Study brings lifestyle of enigmatic extinct humans into focus

By Will Dunham

(Reuters) – Thousands of bone fragments discovered in a cave on the Tibetan Plateau in China are offering rare insight into the lives of Denisovans, the mysterious extinct cousins of Neanderthals and our own species, showing they hunted a wide range of animals from sheep to woolly rhinoceros in this high-altitude abode.

Researchers studied more than 2,500 bones found inside Baishiya Karst Cave, which is situated 10,760 feet (3,280 meters) above sea level and previously had yielded Denisovan fossil remains.

They used ancient protein analysis on these remains to reveal that the Denisovans exploited various animals for their meat and skins, and also excavated and identified a rib bone from a Denisovan individual dating to 48,000-32,000 years ago – the youngest Denisovan fossil yet known.

Most of the bones were identified as belonging to blue sheep, also called bharal, a goat species still seen on high slope mountains and cliffs in the Himalayas. Other bone remains came from woolly rhinos, yaks, small mammals like marmots, birds, and even from the spotted hyena, a large carnivore that prowled the region called the Ganjia Basin.

It was a grass landscape with small forested areas, teeming with life despite harsh conditions. The animals were butchered for meat, based on cut marks found on various bones, and there was evidence of bone marrow extraction and skinning activities. The researchers also found four tools fashioned from animal bone, shaped for use in processing animal carcasses.

“It is the first time we have gotten an understanding of the subsistence behaviors of Denisovans, and it shows us they were highly capable of accessing and utilizing a wide range of animal resources,” said University of Copenhagen molecular anthropologist Frido Welker, one of the leaders of the research published on Wednesday in the journal Nature.

“I think the diverse animal remains found in Baishiya Karst Cave suggest that this location offered relatively better resources compared with the neighboring higher Tibetan Plateau to the west and the Chinese Loess Plateau to the north, especially in the glacial period,” said archeologist Dongju Zhang of Lanzhou University in China, another of the study leaders.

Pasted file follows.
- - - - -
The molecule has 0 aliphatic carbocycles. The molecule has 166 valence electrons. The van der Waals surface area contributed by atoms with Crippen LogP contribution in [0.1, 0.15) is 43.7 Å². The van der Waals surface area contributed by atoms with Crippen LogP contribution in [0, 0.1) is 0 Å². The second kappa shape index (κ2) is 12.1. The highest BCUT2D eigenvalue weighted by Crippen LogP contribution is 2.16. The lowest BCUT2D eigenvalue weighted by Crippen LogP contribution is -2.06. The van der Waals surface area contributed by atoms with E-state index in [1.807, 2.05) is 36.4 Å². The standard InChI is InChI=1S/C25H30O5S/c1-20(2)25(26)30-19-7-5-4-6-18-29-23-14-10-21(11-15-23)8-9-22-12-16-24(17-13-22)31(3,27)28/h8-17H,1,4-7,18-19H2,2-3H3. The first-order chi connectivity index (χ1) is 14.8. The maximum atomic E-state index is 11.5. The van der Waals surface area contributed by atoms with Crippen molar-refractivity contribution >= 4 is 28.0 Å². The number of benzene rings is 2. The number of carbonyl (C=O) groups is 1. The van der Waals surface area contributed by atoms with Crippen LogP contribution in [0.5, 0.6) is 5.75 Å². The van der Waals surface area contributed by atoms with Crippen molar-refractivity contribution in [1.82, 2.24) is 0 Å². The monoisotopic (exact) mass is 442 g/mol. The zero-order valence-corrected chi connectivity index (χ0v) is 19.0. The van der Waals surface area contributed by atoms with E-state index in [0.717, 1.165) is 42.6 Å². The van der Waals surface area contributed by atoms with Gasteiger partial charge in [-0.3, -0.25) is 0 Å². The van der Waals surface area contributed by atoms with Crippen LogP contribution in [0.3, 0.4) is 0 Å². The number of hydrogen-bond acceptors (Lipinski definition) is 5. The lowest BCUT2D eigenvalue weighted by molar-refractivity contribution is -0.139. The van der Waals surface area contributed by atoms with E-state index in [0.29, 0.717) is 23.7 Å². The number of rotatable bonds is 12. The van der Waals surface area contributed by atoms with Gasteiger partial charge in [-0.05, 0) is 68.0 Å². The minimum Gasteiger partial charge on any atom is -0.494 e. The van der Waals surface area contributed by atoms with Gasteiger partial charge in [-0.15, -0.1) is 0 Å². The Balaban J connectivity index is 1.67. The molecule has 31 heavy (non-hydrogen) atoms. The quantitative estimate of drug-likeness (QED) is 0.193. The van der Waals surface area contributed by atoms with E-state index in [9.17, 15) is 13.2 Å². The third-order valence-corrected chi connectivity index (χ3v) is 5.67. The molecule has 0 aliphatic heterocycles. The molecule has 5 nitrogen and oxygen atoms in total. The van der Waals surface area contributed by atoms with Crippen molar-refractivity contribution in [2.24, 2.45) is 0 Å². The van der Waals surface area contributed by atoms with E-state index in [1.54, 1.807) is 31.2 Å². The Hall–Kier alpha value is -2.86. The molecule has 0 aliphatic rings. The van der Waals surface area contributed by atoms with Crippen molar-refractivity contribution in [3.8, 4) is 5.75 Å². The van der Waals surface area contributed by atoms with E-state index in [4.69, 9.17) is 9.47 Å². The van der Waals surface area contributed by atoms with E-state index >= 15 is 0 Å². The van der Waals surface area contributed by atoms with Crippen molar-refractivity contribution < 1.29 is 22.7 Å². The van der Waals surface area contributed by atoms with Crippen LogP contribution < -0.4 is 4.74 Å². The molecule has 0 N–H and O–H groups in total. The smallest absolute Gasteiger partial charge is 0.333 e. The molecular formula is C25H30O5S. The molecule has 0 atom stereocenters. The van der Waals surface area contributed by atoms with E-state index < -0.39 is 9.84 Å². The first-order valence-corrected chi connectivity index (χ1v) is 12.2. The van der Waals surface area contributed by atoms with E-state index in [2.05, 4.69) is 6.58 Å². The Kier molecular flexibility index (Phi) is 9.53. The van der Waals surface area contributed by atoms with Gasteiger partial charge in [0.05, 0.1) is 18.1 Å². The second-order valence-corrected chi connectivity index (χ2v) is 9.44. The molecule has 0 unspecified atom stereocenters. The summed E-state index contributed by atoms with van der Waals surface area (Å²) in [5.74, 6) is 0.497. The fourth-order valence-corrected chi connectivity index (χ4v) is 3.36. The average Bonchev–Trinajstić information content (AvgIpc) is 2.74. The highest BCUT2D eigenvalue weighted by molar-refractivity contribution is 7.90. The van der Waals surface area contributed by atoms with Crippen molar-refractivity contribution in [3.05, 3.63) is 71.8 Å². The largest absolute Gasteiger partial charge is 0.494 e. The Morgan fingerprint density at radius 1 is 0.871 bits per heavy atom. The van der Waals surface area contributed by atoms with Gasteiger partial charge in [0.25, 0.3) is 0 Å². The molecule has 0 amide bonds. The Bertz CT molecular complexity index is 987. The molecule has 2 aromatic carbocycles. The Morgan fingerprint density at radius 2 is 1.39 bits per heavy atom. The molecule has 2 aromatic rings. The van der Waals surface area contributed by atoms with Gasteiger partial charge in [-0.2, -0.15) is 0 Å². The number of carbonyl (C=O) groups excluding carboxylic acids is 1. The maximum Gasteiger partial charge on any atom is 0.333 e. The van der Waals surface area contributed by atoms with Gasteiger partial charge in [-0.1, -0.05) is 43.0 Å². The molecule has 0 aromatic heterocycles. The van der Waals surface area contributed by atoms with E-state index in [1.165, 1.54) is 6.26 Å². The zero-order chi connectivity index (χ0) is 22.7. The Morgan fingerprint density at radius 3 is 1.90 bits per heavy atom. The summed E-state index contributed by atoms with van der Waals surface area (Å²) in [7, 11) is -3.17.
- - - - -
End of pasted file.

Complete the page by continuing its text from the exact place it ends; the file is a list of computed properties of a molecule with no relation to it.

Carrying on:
The existence of Denisovans was unknown until researchers in 2010 announced the discovery of their remains in Denisova Cave in Siberia, with genetic evidence showing them to be a sister group to Neanderthals, the stoutly built extinct archaic humans who inhabited parts of Eurasia. Both experienced significant interactions with Homo sapiens, including interbreeding, before vanishing soon after for reasons not fully understood.

“From genetics, we know they diverged from Neanderthals around 400,000 years ago,” Welker said.

Denisovans are known only from dental remains and bone fragments from the Baishiya Karst and Denisova caves and Cobra Cave in Laos, though their existence at those three far-flung locations demonstrates a wide geographic dispersal.

Their presence at a high latitude in Siberia, a high altitude on the Tibetan Plateau and a subtropical location in Laos “implies that Denisovans had high flexibility to adapt to different environments,” Zhang said.

A lower jaw of a Denisovan adolescent previously found at Baishiya Karst is 160,000 years old. The researchers suspect Denisovans were present there as far back as 200,000 years ago. The newly identified rib fragment shows that Denisovans still existed as recently as 48,000-32,000 years ago.

Study brings lifestyle of enigmatic extinct humans into focus
Scientists work inside Baishiya Karst Cave, where the remains of the extinct archaic human species called Denisovans as well as bones of blue sheep and various other animals have been discovered, on the northeastern edge of the Tibetan Plateau in China’s Gansu province, in this undated handout photograph. Dongju Zhang’s group (Lanzhou University)/Handout via REUTERS

“We don’t know if the rib was from an adult or a child, nor its genetic sex. It is the first time a rib specimen has been identified as a Denisovan. Previous remains are all dental or cranial or mandibular (lower jaw),” Welker said.

Our species, Homo sapiens, did not populate the Tibetan Plateau until about 40,000 years ago, having first appeared in Africa a bit more than 300,000 years ago.

So what happened to the Denisovans?

“Great question. We know so little,” Welker said. “We know that Denisovans interbred with modern humans. We know that based on some Denisovan DNA that is present in the genomes of some modern humans living today. But when, where and why Denisovans ultimately went extinct, that we don’t know anything about.”